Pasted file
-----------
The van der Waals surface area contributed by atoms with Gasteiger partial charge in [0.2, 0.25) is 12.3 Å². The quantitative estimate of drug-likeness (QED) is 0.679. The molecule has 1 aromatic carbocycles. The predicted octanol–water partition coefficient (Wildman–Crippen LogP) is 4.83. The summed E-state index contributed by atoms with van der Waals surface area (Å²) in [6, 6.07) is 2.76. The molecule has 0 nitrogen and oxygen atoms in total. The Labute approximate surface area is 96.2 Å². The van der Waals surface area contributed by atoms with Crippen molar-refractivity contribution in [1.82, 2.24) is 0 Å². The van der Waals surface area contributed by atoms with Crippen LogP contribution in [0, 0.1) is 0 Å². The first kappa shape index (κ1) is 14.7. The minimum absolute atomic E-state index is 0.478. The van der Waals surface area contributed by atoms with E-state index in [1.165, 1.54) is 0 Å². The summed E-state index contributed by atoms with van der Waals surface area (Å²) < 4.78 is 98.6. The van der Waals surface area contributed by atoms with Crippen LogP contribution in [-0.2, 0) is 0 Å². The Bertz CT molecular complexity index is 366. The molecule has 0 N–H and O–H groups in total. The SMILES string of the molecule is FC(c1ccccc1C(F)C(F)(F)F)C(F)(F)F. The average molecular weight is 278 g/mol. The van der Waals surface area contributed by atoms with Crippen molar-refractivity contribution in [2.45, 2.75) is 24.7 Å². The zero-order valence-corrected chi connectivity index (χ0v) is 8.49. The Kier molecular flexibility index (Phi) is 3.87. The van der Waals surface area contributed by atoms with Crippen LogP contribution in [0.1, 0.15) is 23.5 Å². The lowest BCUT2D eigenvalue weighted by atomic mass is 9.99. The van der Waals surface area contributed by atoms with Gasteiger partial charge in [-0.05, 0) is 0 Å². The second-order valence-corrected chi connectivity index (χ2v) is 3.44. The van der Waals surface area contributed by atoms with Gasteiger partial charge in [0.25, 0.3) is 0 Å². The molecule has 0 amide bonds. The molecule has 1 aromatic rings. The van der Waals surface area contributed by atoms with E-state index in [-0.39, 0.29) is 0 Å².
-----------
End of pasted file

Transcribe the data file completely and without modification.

The van der Waals surface area contributed by atoms with Gasteiger partial charge in [0.2, 0.25) is 12.3 Å². The quantitative estimate of drug-likeness (QED) is 0.679. The molecule has 1 aromatic carbocycles. The predicted octanol–water partition coefficient (Wildman–Crippen LogP) is 4.83. The summed E-state index contributed by atoms with van der Waals surface area (Å²) in [6, 6.07) is 2.76. The molecule has 0 nitrogen and oxygen atoms in total. The Labute approximate surface area is 96.2 Å². The van der Waals surface area contributed by atoms with Crippen molar-refractivity contribution in [1.82, 2.24) is 0 Å². The van der Waals surface area contributed by atoms with Crippen LogP contribution in [0, 0.1) is 0 Å². The first kappa shape index (κ1) is 14.7. The minimum absolute atomic E-state index is 0.478. The van der Waals surface area contributed by atoms with E-state index in [1.165, 1.54) is 0 Å². The summed E-state index contributed by atoms with van der Waals surface area (Å²) < 4.78 is 98.6. The van der Waals surface area contributed by atoms with Crippen LogP contribution in [-0.2, 0) is 0 Å². The Bertz CT molecular complexity index is 366. The molecule has 0 N–H and O–H groups in total. The SMILES string of the molecule is FC(c1ccccc1C(F)C(F)(F)F)C(F)(F)F. The average molecular weight is 278 g/mol. The van der Waals surface area contributed by atoms with Crippen molar-refractivity contribution in [2.45, 2.75) is 24.7 Å². The zero-order valence-corrected chi connectivity index (χ0v) is 8.49. The Kier molecular flexibility index (Phi) is 3.87. The van der Waals surface area contributed by atoms with Crippen LogP contribution in [0.1, 0.15) is 23.5 Å². The lowest BCUT2D eigenvalue weighted by atomic mass is 9.99. The van der Waals surface area contributed by atoms with Gasteiger partial charge in [-0.05, 0) is 0 Å². The second-order valence-corrected chi connectivity index (χ2v) is 3.44. The van der Waals surface area contributed by atoms with Gasteiger partial charge in [0.25, 0.3) is 0 Å². The molecule has 0 amide bonds. The molecule has 1 aromatic rings. The van der Waals surface area contributed by atoms with E-state index in [-0.39, 0.29) is 0 Å².